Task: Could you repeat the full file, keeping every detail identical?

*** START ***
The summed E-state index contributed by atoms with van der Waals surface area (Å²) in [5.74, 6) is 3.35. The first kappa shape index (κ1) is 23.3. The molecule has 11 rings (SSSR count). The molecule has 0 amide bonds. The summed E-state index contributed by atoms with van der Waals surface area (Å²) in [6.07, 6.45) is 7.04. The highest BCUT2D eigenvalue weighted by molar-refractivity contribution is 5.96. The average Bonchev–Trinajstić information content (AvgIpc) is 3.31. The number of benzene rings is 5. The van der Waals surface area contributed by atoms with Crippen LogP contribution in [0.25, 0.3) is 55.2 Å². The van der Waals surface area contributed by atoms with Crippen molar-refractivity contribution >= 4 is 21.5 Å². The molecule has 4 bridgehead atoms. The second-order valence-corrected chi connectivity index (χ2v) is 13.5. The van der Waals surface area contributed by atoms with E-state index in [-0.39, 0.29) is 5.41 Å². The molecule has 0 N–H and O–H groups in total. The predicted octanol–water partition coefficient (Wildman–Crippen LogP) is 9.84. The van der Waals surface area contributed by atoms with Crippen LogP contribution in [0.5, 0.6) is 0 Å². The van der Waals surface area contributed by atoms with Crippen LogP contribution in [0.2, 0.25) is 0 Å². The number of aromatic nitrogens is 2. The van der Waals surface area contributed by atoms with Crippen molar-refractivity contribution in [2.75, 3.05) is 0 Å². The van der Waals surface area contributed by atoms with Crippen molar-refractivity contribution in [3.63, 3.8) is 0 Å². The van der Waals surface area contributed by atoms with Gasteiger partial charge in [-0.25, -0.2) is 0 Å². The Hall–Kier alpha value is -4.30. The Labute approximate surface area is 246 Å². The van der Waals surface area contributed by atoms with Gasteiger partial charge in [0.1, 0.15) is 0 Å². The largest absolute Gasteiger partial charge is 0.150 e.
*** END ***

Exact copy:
The summed E-state index contributed by atoms with van der Waals surface area (Å²) in [5.74, 6) is 3.35. The first kappa shape index (κ1) is 23.3. The molecule has 11 rings (SSSR count). The molecule has 0 amide bonds. The summed E-state index contributed by atoms with van der Waals surface area (Å²) in [6.07, 6.45) is 7.04. The highest BCUT2D eigenvalue weighted by molar-refractivity contribution is 5.96. The average Bonchev–Trinajstić information content (AvgIpc) is 3.31. The number of benzene rings is 5. The van der Waals surface area contributed by atoms with Crippen LogP contribution in [0.25, 0.3) is 55.2 Å². The van der Waals surface area contributed by atoms with Crippen molar-refractivity contribution >= 4 is 21.5 Å². The molecule has 4 bridgehead atoms. The second-order valence-corrected chi connectivity index (χ2v) is 13.5. The van der Waals surface area contributed by atoms with E-state index in [-0.39, 0.29) is 5.41 Å². The molecule has 0 N–H and O–H groups in total. The predicted octanol–water partition coefficient (Wildman–Crippen LogP) is 9.84. The van der Waals surface area contributed by atoms with Crippen LogP contribution in [0.5, 0.6) is 0 Å². The van der Waals surface area contributed by atoms with Crippen LogP contribution in [0.2, 0.25) is 0 Å². The number of aromatic nitrogens is 2. The van der Waals surface area contributed by atoms with Crippen molar-refractivity contribution in [2.75, 3.05) is 0 Å². The van der Waals surface area contributed by atoms with Crippen molar-refractivity contribution in [3.63, 3.8) is 0 Å². The van der Waals surface area contributed by atoms with Gasteiger partial charge in [-0.25, -0.2) is 0 Å². The Hall–Kier alpha value is -4.30. The Labute approximate surface area is 246 Å². The van der Waals surface area contributed by atoms with Gasteiger partial charge in [0.1, 0.15) is 0 Å². The largest absolute Gasteiger partial charge is 0.150 e.